How The Grinch Stole Christmas - 1966
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The best Christmas movies for kids to watch this year

Settle in with one of the best kids' Christmas movies and a cup of cocoa. This lineup is nothing short of holly jolly!


We know what you’re thinking: ‘Best kids Christmas movies? Aren’t all Christmas movies basically for kids?’ Oh sure, plenty are. But assuming every film with a yuletide theme is good for the young ones is where parents can get in trouble. You may end up streaming a movie where Santa Claus is a serial killer, or a Hallmark romcom that’ll bore them into a stupor, or something like Edward Scissorhands that’s going to leave them asking a lot of uncomfortable questions.

So, no, the phrase ‘Christmas movies for kids’ is not as redundant as it might sound. And clearly, picking the right movie to get the smallest members of the household into the holiday spirit requires both care and wisdom. These 25 movies, though, are like hot cocoa for the wee ones’ souls. Want to get on your child’s nice list? Stream one of these, and your stocking will runneth over.


🎅 The 50 best Christmas movies of all-time
🎁 The best Christmas specials of all-time=
🎄 The best animated Christmas movies for the whole family
🤣 The 35 best family comedies for your next movie night
👶 The best movies for toddlers
👪 The 50 greatest animated movies to watch as a family

The best kids' Christmas movies

  • Film

This oddball origin story of Santa Klaus is the first animated feature from Netflix, and features Klaus (Oscar-winner J. K. Simmons), a large, bearded man with a knack for toymaking but who doesn't have much interest in children, Jesper (Jason Schwartzman), the worst postal carrier ever and Alva (Rashida Jones), a cynical teacher. They live in Smeerensburg, the unhappiest place on Earth. If it sounds like a grump-fest, well yes, that's the setup. But don't worry: Icy hearts melt, and even Smeerensburg can find joy. Rated PG. 


3. The Muppet Christmas Carol (1992)

Second only to Muppet Treasure Island (sorry, we’re biased), Jim Henson’s The Muppet Christmas Carol retells the famous tale with characters like Kermit and Miss Piggy. The musical—set in the Victorian era—features Michael Caine as Scrooge among puppets. Did we mention that Gonzo plays Charles Dickens? Rated G. 

4. A Boy Called Christmas (2021)

Nikolas – a young boy who has clearly never seen Game of Thrones – heads to the dangerous snowbound north to find his missing dad in this cockle-warming but never cutesy Father Christmas origin story. Adapted from Matt Haig's novel, its unalloyed joys include a cast of Brit thesps (Maggie Smith, Sally Hawkins, Jim Broadbent), Kristen Wiig hamming it up as Nikolas's mean aunt and Stephen Merchant voicing a sassy mouse called Miika. It'll be a Christmas favourite for years to come, so why not gather the family round and break your duck – sorry, goose – now.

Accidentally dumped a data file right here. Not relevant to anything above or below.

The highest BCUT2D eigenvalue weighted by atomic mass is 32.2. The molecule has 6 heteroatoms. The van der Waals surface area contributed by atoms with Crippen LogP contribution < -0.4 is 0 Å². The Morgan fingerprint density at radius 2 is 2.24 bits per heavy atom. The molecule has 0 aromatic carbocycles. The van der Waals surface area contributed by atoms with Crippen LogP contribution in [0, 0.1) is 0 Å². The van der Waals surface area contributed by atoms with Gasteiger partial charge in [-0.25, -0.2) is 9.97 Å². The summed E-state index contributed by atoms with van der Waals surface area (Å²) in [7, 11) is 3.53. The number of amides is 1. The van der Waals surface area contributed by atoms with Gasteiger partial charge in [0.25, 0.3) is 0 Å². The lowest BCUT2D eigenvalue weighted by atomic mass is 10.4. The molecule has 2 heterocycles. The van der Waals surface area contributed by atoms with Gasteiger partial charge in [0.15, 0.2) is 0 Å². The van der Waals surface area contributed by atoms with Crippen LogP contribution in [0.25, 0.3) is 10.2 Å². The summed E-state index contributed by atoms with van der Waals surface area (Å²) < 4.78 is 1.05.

No one wants to be alone on Christmas – except young Kevin McCallister, who hopes for his family to disappear after they banish him to the attic the night before a big international trip, then wakes up the next day to find his wish granted. His staycation in his giant suburban Chicago home is the ultimate little kid fantasy come true. At least, until a pair of burglars show up at the door. Rated PG. 

It takes a truly brilliant performance to sell the concept of middle-aged man who believes he’s one of Santa’s elves. But there are few roles as custom-made for each other as Will Ferrell and Buddy the Elf. After spending his entire life in the North Pole, Buddy returns to New York City to reunite with the human father (James Caan) that gave him up for adoption. ‘Fish out of water’ comedy rarely works this well – it’s one of the true holiday classics that appeals equally to every age group and demographic. Rated PG.


For 30 years now, Tim Burton and Henry Selick’s stop-motion classic has been helping spooky kids make the interminable transition from scary season to merry month, bridging the gap between Halloween and Christmas with much more success than Jack Skellington himself. In the midst of an existential crisis, the Pumpkin King discovers there’s more to life than frights, and hatches a plan to bring a little holly-jolliness to the residents of Halloweentown: by kidnapping Santa Claus. Some of the visuals are certainly a bit freaky for the wee ones, but the story itself is too silly and sweet to cause actual nightmares. Rated PG. 

8. It’s a Wonderful Life (1946)

The reigning king of Christmas movies, Frank Capra’s poignant fable stars Jimmy Stewart as George Bailey, a man with big ambitions (and a bigger heart) who defers his dream of leaving small-town Bedford Falls, but makes personal sacrifices that create a staggering ripple effect of inspirational goodwill on Earth – a great message for young viewers watching at home. He even helps an angel get his wings. Rated PG. 


Dr. Seuss' beloved holiday killjoy returns for another round of curmudgeonly Christmas misery in this animated take from the studio behind Despicable Me. While the town of Whoville anxiously awaits December 25, the grouchy, green fella – voiced by Benedict Cumberbatch – uncovers a way to ruin it for everyone. He attempts to pose as Saint Nick, steal Christmas from the Whovillians and finally put an end to the most wonderful time of the year. Looks like someone's tinsel is in a twist! Rated PG. 

10. A Christmas Story (1983)

‘You’ll shoot your eye out, kid!’ All nine-year-old Ralphie wants is an official Red Ryder BB gun – and the only things standing in his way are a pink bunny suit, a leg lamp and a tongue sticking to a flagpole. Humorist Jean Shepherd’s short stories are the basis of this sassy sentimental brew. And who knew that duck was actually Chinese turkey? Rated PG. 


That small-hearted villain from Mt. Crumpit goes down to Whoville for some seasonal spoiling—only to discover that Christmas cheer can never be stolen. Spooky thespian Boris Karloff is the inspired narrator for this delightful TV special, a faithful rendition of the rhyming classic that will have everyone singing “Da hoo doray.” This fan-favorite family Christmas movie is not to be missed. Not rated.